Can Swelling After Blepharoplasty Be Permanent?
- Asked by hollygirl in USA
- 4 years ago
I had lower blepharophasty Nov 10, but since the one eye stayed swollen the doctor opened it up again to see if any was wrong on Dec 23. He claimed that the muscle had slightly folded on itself and he straightened it out. So, it's four weeks today, and it's still swollen each morning with makes that circular indentation where the puffiness meets the eye socket and makes me feel like a freak.
Last night it actually looked better, but today when I woke up it was more swollen than ever and it has remained swollen today. I have hardly left the house for the past two months, as I am so self conscious. Evenings are a little better, but I still don't feel like me and I keep wondering if people are noticing it since it can look better or worse depending on the lighting. The other healed in two weeks. Could this problem be permanent?
No but it can take a long time for all swelling to resolve.
With rare exceptions, swelling caused by eyelid surgery resolves in time. Four weeks after a surgery is actually considered to be relatively soon after surgery. This means that the swelling you are experiencing will get better in time. The rare circumstances where swelling lingers can be related to surgical disruption to the eyelid lymphatics but even this type of swelling resolves eventually.
However, there other causes of fullness following eyelid surgery that are unrelated to tissue swelling. This can include fullness from tissue that can become heaped or wadded with surgery. This can be seen for example after fat transfer to the lower eyelid. You indicate that your surgeon straighten out muscle in the eyelid. Again this might heal in such a way that the eyelid contour is not even or smooth and initially is seen with tissue swelling as general fullness. These types of issues generally benefit from 6 to 12 months of healing and whatever has not fully resolved at the point may need to be addressed with revisional surgery.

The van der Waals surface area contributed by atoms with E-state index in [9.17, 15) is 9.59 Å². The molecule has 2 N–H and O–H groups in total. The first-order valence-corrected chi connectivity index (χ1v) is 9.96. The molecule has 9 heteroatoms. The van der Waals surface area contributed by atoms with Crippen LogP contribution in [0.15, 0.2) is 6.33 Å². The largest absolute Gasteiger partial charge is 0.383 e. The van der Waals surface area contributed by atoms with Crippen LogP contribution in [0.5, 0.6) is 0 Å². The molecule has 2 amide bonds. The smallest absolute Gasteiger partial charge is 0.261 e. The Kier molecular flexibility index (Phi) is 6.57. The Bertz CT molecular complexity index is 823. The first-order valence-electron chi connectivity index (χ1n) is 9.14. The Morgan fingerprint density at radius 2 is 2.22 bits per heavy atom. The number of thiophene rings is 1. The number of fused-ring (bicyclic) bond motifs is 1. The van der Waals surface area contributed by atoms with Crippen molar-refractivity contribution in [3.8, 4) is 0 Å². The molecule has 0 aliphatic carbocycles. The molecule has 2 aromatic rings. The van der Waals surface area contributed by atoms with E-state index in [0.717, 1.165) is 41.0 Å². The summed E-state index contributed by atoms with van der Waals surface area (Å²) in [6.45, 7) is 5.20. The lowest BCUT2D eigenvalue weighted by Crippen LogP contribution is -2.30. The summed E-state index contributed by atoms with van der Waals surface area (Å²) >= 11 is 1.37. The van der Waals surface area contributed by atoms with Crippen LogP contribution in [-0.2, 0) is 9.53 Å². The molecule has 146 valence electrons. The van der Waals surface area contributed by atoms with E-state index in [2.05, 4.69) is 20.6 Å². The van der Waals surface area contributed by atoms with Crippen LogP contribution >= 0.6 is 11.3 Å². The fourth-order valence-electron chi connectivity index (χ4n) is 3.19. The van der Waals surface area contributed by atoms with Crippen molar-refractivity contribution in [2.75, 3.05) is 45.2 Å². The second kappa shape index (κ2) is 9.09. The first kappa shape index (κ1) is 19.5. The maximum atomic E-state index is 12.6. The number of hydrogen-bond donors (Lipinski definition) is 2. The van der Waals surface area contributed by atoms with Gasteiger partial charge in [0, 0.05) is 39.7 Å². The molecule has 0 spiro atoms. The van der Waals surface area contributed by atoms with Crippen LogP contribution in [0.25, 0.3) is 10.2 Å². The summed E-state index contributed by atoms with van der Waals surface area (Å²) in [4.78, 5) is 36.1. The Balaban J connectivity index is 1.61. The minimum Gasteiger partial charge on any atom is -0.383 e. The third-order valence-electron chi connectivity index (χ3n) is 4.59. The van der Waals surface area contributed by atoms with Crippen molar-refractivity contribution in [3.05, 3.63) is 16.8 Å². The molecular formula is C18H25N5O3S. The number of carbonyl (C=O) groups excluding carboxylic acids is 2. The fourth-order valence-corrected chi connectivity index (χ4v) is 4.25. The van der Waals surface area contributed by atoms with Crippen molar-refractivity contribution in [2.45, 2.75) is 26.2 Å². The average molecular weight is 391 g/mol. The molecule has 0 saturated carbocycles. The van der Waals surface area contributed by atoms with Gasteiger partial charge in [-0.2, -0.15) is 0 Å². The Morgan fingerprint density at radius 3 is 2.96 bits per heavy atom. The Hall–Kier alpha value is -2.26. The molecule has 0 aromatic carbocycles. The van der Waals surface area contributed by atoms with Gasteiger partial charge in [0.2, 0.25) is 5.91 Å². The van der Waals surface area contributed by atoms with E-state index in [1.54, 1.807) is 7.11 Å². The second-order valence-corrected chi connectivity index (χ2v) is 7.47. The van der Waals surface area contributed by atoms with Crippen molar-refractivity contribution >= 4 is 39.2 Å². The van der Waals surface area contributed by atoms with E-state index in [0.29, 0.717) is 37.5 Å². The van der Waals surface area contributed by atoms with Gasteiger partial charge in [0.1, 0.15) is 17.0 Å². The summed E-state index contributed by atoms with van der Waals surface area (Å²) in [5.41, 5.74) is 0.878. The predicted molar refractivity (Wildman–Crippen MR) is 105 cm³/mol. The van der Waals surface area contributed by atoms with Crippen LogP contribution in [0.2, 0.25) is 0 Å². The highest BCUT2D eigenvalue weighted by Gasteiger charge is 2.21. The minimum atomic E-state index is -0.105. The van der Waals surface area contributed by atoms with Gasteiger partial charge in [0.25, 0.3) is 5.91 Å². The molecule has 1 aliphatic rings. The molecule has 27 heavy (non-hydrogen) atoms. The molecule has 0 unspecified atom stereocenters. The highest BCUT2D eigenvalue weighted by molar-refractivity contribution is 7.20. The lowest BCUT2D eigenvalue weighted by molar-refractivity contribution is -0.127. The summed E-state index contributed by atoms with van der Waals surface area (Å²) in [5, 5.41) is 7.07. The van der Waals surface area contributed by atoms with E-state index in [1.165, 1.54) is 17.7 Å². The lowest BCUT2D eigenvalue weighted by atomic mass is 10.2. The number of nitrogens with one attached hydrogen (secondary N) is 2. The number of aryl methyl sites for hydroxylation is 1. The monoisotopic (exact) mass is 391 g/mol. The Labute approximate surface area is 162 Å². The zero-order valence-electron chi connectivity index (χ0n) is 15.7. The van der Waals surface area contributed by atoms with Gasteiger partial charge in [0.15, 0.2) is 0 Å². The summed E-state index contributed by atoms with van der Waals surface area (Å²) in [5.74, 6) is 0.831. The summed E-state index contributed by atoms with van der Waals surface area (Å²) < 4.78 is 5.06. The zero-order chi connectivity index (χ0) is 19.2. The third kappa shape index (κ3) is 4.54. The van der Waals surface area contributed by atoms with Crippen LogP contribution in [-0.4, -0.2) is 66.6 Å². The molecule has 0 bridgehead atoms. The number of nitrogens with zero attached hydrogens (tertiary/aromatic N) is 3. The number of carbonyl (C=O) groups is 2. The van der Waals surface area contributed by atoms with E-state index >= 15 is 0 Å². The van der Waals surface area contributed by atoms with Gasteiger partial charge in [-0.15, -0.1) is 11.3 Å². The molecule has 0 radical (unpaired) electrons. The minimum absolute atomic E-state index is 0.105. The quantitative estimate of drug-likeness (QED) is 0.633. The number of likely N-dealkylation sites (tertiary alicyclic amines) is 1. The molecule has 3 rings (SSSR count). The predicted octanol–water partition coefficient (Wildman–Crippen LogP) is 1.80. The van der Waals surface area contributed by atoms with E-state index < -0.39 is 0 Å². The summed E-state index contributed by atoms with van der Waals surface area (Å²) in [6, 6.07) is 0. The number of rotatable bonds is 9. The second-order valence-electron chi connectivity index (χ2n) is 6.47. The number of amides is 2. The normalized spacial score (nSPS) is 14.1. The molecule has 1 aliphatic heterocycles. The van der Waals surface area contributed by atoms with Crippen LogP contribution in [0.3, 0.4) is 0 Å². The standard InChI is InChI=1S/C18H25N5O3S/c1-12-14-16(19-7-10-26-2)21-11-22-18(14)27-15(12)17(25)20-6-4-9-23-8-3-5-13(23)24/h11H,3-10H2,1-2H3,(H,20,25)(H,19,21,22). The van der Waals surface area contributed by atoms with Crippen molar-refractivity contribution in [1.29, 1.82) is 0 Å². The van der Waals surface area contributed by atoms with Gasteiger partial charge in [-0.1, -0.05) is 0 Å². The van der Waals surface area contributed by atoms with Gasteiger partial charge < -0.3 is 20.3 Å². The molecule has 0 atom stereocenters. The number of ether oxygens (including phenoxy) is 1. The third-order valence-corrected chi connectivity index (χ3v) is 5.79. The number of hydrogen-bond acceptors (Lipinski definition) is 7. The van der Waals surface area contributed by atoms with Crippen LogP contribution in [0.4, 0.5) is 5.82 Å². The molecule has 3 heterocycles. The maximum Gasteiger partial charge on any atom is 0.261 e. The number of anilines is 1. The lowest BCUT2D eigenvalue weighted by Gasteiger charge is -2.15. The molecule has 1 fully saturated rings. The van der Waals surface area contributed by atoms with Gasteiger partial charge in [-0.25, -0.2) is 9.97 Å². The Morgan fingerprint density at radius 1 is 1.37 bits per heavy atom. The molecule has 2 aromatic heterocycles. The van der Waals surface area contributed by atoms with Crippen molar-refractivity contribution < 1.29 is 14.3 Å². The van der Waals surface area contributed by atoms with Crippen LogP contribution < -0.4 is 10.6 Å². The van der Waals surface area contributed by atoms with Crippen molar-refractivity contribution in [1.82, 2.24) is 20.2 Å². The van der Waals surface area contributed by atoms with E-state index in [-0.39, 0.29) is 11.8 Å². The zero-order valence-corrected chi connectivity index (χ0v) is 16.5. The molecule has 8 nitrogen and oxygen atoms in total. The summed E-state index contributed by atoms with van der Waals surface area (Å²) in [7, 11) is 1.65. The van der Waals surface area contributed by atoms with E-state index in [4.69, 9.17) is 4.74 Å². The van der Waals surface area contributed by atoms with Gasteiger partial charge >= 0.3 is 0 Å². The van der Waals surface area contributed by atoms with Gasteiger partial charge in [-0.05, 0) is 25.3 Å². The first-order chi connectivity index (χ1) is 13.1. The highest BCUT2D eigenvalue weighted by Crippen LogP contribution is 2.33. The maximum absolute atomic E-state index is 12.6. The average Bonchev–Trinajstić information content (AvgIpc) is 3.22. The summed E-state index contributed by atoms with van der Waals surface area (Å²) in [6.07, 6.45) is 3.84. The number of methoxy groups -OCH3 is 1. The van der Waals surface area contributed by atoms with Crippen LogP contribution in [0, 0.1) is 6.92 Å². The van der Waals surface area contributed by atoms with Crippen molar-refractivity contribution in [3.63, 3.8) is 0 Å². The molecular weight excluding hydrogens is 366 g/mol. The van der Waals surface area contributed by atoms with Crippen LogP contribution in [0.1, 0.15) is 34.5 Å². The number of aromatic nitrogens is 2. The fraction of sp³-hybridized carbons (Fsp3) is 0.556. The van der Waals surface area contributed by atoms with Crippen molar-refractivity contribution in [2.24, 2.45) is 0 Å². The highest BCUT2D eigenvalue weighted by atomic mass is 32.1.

Finally, ask yourself if what is concerning you is your confidence in your surgeon or the office. Sometime offices (and their doctors) don't give patients the opportunity to voice their concerns about the surgical results. The doctor or staff know that almost everything gets better in time and the goal is simply to give you time for that recovery. However, they still need to listen to your concerns. Often second opinion in this time frame are not very productive for the simple reason that what is needed is time. However, if you are truly concerned and feel that your concerns are not being addressed, a second opinion may be useful.
Swelling after Blepharoplasty can persist for months
Usually the majority of swelling lasts a few weeks, but for some individuals the swelling can persist for months. Usually by a year the tissues have settled back to normal.
Swelling after lower Blepharoplasty should gradually improve
It is hard to tell without examining you. Swelling after eyelid surgery may take several months to resolve. In view of the fact that it seems to fluctuate, it will probably gradually get better. Since you had two procedures in the course of a couple months, it will probably take a bit longer to heal. You might benefit from a small steroid injection. If it does not get better in several months, you might need another small revision.
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Sounds like swelling
It sounds like you had a problem that was rectified. Great! However, when you have two surgical procedures in such a short time, one would expect a significant amount of swelling. On a good note, the fact that it gets better and worse suggests that it is swelling and will eventually resolve.
Finally, although I cannot comment on what you look like at this moment, it is my experience that most people think others see their imperfections, when in fact they don't. So relax and be patient.
Time and patience may be all that are required.
Swelling following lower lid blepharoplasty is not particularly uncommon. If the muscle had folded upon itself it sounds like your surgeon performed a subciliary incision to the lower lid. This approach can address the fat and excess skin and muscle of the lower lid, but, the approach does require an incision and more dissection to the area.
Too much fat removal or improper fat repositioning may also give areas of the lower lid a puffy or hollow appearrance. Surgery in this area will disrupt the lymphatic system of the lower lid and can take several weeks before it is reestablished and morning swelling will resolve.